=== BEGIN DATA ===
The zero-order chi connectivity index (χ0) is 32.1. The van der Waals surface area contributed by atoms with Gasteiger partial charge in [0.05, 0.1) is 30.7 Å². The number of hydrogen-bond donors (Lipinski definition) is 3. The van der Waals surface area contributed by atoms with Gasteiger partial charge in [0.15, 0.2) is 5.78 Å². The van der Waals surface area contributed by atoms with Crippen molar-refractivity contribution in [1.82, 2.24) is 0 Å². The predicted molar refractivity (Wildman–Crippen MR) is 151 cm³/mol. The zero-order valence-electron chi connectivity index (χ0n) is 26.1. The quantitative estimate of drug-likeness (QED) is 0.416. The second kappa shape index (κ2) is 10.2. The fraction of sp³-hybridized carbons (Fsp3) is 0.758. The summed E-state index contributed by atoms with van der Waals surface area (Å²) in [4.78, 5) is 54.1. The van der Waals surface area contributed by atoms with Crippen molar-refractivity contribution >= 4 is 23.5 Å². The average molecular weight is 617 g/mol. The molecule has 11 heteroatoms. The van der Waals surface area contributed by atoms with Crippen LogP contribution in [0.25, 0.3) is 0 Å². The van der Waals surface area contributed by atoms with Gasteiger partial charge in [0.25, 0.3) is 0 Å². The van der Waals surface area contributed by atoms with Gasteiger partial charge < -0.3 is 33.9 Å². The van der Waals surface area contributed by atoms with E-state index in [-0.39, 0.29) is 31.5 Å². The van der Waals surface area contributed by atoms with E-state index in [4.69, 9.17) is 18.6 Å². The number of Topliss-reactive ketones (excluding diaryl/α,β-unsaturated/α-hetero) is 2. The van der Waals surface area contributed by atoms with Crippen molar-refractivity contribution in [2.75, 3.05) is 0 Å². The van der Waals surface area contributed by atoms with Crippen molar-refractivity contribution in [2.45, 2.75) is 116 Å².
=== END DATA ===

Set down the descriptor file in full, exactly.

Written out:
The zero-order chi connectivity index (χ0) is 32.1. The van der Waals surface area contributed by atoms with Gasteiger partial charge in [0.05, 0.1) is 30.7 Å². The number of hydrogen-bond donors (Lipinski definition) is 3. The van der Waals surface area contributed by atoms with Gasteiger partial charge in [0.15, 0.2) is 5.78 Å². The van der Waals surface area contributed by atoms with Crippen molar-refractivity contribution in [1.82, 2.24) is 0 Å². The predicted molar refractivity (Wildman–Crippen MR) is 151 cm³/mol. The zero-order valence-electron chi connectivity index (χ0n) is 26.1. The quantitative estimate of drug-likeness (QED) is 0.416. The second kappa shape index (κ2) is 10.2. The fraction of sp³-hybridized carbons (Fsp3) is 0.758. The summed E-state index contributed by atoms with van der Waals surface area (Å²) in [4.78, 5) is 54.1. The van der Waals surface area contributed by atoms with Crippen molar-refractivity contribution >= 4 is 23.5 Å². The average molecular weight is 617 g/mol. The molecule has 11 heteroatoms. The van der Waals surface area contributed by atoms with Crippen LogP contribution in [0.25, 0.3) is 0 Å². The van der Waals surface area contributed by atoms with Gasteiger partial charge in [0.25, 0.3) is 0 Å². The van der Waals surface area contributed by atoms with Gasteiger partial charge < -0.3 is 33.9 Å². The van der Waals surface area contributed by atoms with E-state index in [-0.39, 0.29) is 31.5 Å². The van der Waals surface area contributed by atoms with E-state index in [4.69, 9.17) is 18.6 Å². The number of Topliss-reactive ketones (excluding diaryl/α,β-unsaturated/α-hetero) is 2. The van der Waals surface area contributed by atoms with Crippen molar-refractivity contribution in [2.75, 3.05) is 0 Å². The van der Waals surface area contributed by atoms with Crippen molar-refractivity contribution in [2.45, 2.75) is 116 Å².